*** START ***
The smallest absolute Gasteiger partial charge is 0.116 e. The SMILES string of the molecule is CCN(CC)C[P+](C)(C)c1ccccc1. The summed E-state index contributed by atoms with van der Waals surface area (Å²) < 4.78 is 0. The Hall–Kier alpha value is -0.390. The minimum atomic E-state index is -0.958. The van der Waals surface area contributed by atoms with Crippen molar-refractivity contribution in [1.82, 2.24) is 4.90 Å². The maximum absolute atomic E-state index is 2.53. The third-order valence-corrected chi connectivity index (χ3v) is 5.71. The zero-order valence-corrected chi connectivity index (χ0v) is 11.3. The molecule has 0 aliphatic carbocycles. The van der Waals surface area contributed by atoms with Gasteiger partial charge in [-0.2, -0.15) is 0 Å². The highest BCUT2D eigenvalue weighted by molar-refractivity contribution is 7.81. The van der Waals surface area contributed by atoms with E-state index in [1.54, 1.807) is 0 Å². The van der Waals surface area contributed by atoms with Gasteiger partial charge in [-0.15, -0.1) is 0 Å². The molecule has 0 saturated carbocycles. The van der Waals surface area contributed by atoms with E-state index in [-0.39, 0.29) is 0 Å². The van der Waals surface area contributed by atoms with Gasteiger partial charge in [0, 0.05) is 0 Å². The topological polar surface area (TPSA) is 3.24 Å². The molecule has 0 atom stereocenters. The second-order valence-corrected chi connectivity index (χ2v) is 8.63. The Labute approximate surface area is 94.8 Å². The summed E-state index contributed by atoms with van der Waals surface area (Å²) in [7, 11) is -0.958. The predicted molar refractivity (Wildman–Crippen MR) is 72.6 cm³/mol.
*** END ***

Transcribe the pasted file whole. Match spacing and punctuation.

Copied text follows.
The smallest absolute Gasteiger partial charge is 0.116 e. The SMILES string of the molecule is CCN(CC)C[P+](C)(C)c1ccccc1. The summed E-state index contributed by atoms with van der Waals surface area (Å²) < 4.78 is 0. The Hall–Kier alpha value is -0.390. The minimum atomic E-state index is -0.958. The van der Waals surface area contributed by atoms with Crippen molar-refractivity contribution in [1.82, 2.24) is 4.90 Å². The maximum absolute atomic E-state index is 2.53. The third-order valence-corrected chi connectivity index (χ3v) is 5.71. The zero-order valence-corrected chi connectivity index (χ0v) is 11.3. The molecule has 0 aliphatic carbocycles. The van der Waals surface area contributed by atoms with Gasteiger partial charge in [-0.2, -0.15) is 0 Å². The highest BCUT2D eigenvalue weighted by molar-refractivity contribution is 7.81. The van der Waals surface area contributed by atoms with E-state index in [1.54, 1.807) is 0 Å². The van der Waals surface area contributed by atoms with Gasteiger partial charge in [-0.15, -0.1) is 0 Å². The molecule has 0 saturated carbocycles. The van der Waals surface area contributed by atoms with E-state index in [-0.39, 0.29) is 0 Å². The van der Waals surface area contributed by atoms with Gasteiger partial charge in [0, 0.05) is 0 Å². The topological polar surface area (TPSA) is 3.24 Å². The molecule has 0 atom stereocenters. The second-order valence-corrected chi connectivity index (χ2v) is 8.63. The Labute approximate surface area is 94.8 Å². The summed E-state index contributed by atoms with van der Waals surface area (Å²) in [7, 11) is -0.958. The predicted molar refractivity (Wildman–Crippen MR) is 72.6 cm³/mol.